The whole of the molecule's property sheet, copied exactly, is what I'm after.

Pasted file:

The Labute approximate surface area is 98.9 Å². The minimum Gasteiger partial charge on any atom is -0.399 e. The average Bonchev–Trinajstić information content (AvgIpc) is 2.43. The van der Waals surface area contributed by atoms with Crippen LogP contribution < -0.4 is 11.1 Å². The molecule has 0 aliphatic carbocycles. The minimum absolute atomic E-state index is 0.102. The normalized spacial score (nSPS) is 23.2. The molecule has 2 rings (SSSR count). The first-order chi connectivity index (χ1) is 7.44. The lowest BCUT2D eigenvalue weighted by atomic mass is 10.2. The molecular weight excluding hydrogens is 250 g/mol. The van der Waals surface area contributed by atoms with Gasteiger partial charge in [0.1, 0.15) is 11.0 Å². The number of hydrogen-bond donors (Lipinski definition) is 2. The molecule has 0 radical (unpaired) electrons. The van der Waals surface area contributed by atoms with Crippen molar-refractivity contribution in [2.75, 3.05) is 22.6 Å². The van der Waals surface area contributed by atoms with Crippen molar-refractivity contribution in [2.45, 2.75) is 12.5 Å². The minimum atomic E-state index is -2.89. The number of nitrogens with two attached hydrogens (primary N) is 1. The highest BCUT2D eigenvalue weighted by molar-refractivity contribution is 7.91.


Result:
The Labute approximate surface area is 98.9 Å². The minimum Gasteiger partial charge on any atom is -0.399 e. The average Bonchev–Trinajstić information content (AvgIpc) is 2.43. The van der Waals surface area contributed by atoms with Crippen LogP contribution < -0.4 is 11.1 Å². The molecule has 0 aliphatic carbocycles. The minimum absolute atomic E-state index is 0.102. The normalized spacial score (nSPS) is 23.2. The molecule has 2 rings (SSSR count). The first-order chi connectivity index (χ1) is 7.44. The lowest BCUT2D eigenvalue weighted by atomic mass is 10.2. The molecular weight excluding hydrogens is 250 g/mol. The van der Waals surface area contributed by atoms with Gasteiger partial charge in [0.1, 0.15) is 11.0 Å². The number of hydrogen-bond donors (Lipinski definition) is 2. The molecule has 0 radical (unpaired) electrons. The van der Waals surface area contributed by atoms with Crippen molar-refractivity contribution in [2.75, 3.05) is 22.6 Å². The van der Waals surface area contributed by atoms with Crippen molar-refractivity contribution in [2.45, 2.75) is 12.5 Å². The minimum atomic E-state index is -2.89. The number of nitrogens with two attached hydrogens (primary N) is 1. The highest BCUT2D eigenvalue weighted by molar-refractivity contribution is 7.91.